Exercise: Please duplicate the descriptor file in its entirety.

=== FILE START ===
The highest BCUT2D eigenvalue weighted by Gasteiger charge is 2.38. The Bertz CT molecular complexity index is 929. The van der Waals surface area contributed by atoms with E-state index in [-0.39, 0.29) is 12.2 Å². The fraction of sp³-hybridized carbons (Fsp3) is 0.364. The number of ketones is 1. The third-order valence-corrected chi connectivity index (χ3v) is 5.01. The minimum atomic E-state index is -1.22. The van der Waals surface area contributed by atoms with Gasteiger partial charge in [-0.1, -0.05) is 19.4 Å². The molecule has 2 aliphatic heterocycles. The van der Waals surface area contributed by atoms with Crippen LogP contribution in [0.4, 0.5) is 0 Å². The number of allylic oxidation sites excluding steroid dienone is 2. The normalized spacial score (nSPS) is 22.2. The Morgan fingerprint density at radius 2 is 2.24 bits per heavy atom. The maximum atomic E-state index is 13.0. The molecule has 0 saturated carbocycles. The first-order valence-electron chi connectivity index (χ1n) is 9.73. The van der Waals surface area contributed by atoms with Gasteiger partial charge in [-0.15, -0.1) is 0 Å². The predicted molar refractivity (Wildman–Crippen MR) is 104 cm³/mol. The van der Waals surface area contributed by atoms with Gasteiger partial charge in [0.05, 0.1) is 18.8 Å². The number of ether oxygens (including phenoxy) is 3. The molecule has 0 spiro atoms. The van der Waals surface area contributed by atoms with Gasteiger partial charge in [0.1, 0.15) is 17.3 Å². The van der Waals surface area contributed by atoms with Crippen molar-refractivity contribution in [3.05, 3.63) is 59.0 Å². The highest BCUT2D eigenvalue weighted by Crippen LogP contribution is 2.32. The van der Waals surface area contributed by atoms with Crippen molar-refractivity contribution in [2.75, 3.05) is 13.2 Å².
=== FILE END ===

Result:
The highest BCUT2D eigenvalue weighted by Gasteiger charge is 2.38. The Bertz CT molecular complexity index is 929. The van der Waals surface area contributed by atoms with E-state index in [-0.39, 0.29) is 12.2 Å². The fraction of sp³-hybridized carbons (Fsp3) is 0.364. The number of ketones is 1. The third-order valence-corrected chi connectivity index (χ3v) is 5.01. The minimum atomic E-state index is -1.22. The van der Waals surface area contributed by atoms with Gasteiger partial charge in [-0.1, -0.05) is 19.4 Å². The molecule has 2 aliphatic heterocycles. The van der Waals surface area contributed by atoms with Crippen LogP contribution in [0.4, 0.5) is 0 Å². The number of allylic oxidation sites excluding steroid dienone is 2. The normalized spacial score (nSPS) is 22.2. The Morgan fingerprint density at radius 2 is 2.24 bits per heavy atom. The maximum atomic E-state index is 13.0. The molecule has 0 saturated carbocycles. The first-order valence-electron chi connectivity index (χ1n) is 9.73. The van der Waals surface area contributed by atoms with Gasteiger partial charge in [-0.15, -0.1) is 0 Å². The predicted molar refractivity (Wildman–Crippen MR) is 104 cm³/mol. The van der Waals surface area contributed by atoms with Gasteiger partial charge in [0.05, 0.1) is 18.8 Å². The number of ether oxygens (including phenoxy) is 3. The molecule has 0 spiro atoms. The van der Waals surface area contributed by atoms with Gasteiger partial charge in [0.1, 0.15) is 17.3 Å². The van der Waals surface area contributed by atoms with Crippen molar-refractivity contribution in [3.05, 3.63) is 59.0 Å². The highest BCUT2D eigenvalue weighted by Crippen LogP contribution is 2.32. The van der Waals surface area contributed by atoms with Crippen molar-refractivity contribution in [2.75, 3.05) is 13.2 Å².